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Pawel Edelman

'Ray'

QUICK TAKE
Highlights: “Pianist” and upcoming pics “Oliver,” “All the King’s Men”
Laurels: Oscar and ASC noms for “The Pianist” (2003)
Tool kit: On “Ray” Edelman used ARRICAM cameras, and recorded images on Kodak Vision 2 5218 (500 speed) and Kodak Vision 5274 (200 speed) color films. FotoKem, in Burbank, did front-end processing, and D.I. postproduction was done at LaserPacific in Hollywood.

“Ray” is the first feature film shot in the United States by Pawel Edelman, a member of the Polish Society of Cinematographers. The film chronicles the lifelong journey of the legendary rhythm and blues singer-composer Ray Charles, played by Jamie Foxx under the direction of Taylor Hackford.

“I’ve heard songs sung by Ray Charles since I was a boy,” says Edelman, who earned an Oscar nomination for his work on Roman Polanski’s “The Pianist.”

For “Ray,” Hackford told Edelman that he wanted visually to punctuate the passage of time with colors, tones and textures representing different periods. Edelman also shot a test using a photochemical bleach bypass process to render a moody, period look. They decided that a digital intermediate process would give them the flexibility needed to fine-tune the look.

“During the earliest scenes, when Ray Charles is a boy, we emphasized natural light, including the sun,” he says. “The colors are richer and warmer. As the story develops, we used more artificial light motivated by practical sources with subtly different colors. The camerawork also becomes more dynamic with more handheld shots later in the story.”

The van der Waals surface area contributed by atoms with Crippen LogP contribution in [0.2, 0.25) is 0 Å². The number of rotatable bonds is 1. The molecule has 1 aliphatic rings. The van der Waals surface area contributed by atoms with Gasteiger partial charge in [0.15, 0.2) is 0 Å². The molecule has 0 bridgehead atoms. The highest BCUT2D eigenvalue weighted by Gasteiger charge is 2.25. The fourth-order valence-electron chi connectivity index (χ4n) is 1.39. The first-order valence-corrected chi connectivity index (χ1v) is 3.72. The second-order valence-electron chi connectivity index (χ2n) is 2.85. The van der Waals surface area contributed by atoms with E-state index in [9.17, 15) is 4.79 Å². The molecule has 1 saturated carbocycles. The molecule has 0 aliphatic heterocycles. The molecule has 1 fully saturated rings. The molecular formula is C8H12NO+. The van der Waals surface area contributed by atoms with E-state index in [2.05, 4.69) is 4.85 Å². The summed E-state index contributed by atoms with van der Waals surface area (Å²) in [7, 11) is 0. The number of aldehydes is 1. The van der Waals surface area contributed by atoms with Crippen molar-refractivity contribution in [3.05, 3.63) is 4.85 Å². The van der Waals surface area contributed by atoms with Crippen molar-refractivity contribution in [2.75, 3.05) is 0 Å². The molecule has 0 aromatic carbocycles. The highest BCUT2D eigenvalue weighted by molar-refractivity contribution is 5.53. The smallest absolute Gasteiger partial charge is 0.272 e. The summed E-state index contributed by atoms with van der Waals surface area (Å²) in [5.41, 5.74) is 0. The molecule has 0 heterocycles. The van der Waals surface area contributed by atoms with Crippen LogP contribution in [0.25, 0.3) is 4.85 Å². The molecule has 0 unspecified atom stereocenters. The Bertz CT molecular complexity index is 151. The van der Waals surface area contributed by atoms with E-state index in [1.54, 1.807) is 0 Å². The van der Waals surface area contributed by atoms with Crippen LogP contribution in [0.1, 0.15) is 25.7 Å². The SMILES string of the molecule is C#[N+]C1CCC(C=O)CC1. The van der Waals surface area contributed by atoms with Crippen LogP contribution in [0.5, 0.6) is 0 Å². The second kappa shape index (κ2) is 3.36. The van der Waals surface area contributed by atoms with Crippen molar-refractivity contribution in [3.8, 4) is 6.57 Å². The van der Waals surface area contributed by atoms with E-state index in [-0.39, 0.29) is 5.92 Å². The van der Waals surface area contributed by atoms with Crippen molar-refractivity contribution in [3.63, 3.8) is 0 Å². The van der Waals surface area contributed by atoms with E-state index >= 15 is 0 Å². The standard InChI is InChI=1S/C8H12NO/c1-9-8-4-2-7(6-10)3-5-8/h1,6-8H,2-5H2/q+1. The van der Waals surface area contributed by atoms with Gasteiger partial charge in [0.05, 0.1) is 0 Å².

“Ray” was primarily produced at locations and on stages in New Orleans, and the rest in Los Angeles. Edelman filmed most scenes with three cameras to keep pace with an ambitious shot list on an unforgiving schedule. He used one camera to record a wide-angle master shot and kept the other two focused on the action from medium and close-in perspectives.

“It was impossible to totally control lighting while we were covering scenes with multiple cameras at different angles,” Edelman explains. “But I knew that we would be able to make those adjustments with digital intermediate technology in post-production.”

They also integrated period stock footage from news and documentaries with the live-action film and emulated the photochemical bleach bypass look.

Charles died in Los Angeles on June 10, 2004, less than five months before “Ray” was released.

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